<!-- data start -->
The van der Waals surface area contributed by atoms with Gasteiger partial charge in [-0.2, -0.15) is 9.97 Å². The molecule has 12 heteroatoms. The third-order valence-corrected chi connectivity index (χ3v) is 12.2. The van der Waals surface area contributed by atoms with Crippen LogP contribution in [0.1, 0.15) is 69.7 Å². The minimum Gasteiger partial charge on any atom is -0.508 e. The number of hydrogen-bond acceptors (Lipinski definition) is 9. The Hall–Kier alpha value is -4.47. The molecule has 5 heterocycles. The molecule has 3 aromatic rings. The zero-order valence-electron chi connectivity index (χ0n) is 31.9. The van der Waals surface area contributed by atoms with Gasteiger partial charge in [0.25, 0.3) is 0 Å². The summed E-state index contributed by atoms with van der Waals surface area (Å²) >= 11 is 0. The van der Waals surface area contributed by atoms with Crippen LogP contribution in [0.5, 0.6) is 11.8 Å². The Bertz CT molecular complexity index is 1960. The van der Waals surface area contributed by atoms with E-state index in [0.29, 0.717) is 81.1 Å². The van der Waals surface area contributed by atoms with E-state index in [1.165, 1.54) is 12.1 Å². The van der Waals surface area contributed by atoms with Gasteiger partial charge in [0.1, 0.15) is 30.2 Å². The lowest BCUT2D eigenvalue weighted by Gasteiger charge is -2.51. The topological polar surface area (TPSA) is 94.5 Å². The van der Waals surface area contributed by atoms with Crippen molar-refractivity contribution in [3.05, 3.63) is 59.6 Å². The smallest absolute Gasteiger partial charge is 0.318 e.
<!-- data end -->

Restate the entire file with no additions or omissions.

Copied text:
The van der Waals surface area contributed by atoms with Gasteiger partial charge in [-0.2, -0.15) is 9.97 Å². The molecule has 12 heteroatoms. The third-order valence-corrected chi connectivity index (χ3v) is 12.2. The van der Waals surface area contributed by atoms with Crippen LogP contribution in [0.1, 0.15) is 69.7 Å². The minimum Gasteiger partial charge on any atom is -0.508 e. The number of hydrogen-bond acceptors (Lipinski definition) is 9. The Hall–Kier alpha value is -4.47. The molecule has 5 heterocycles. The molecule has 3 aromatic rings. The zero-order valence-electron chi connectivity index (χ0n) is 31.9. The van der Waals surface area contributed by atoms with Gasteiger partial charge in [0.25, 0.3) is 0 Å². The summed E-state index contributed by atoms with van der Waals surface area (Å²) >= 11 is 0. The van der Waals surface area contributed by atoms with Crippen LogP contribution in [0.5, 0.6) is 11.8 Å². The Bertz CT molecular complexity index is 1960. The van der Waals surface area contributed by atoms with E-state index in [0.29, 0.717) is 81.1 Å². The van der Waals surface area contributed by atoms with E-state index in [1.165, 1.54) is 12.1 Å². The van der Waals surface area contributed by atoms with Gasteiger partial charge in [0.1, 0.15) is 30.2 Å². The lowest BCUT2D eigenvalue weighted by Gasteiger charge is -2.51. The topological polar surface area (TPSA) is 94.5 Å². The van der Waals surface area contributed by atoms with Crippen molar-refractivity contribution in [3.05, 3.63) is 59.6 Å². The smallest absolute Gasteiger partial charge is 0.318 e.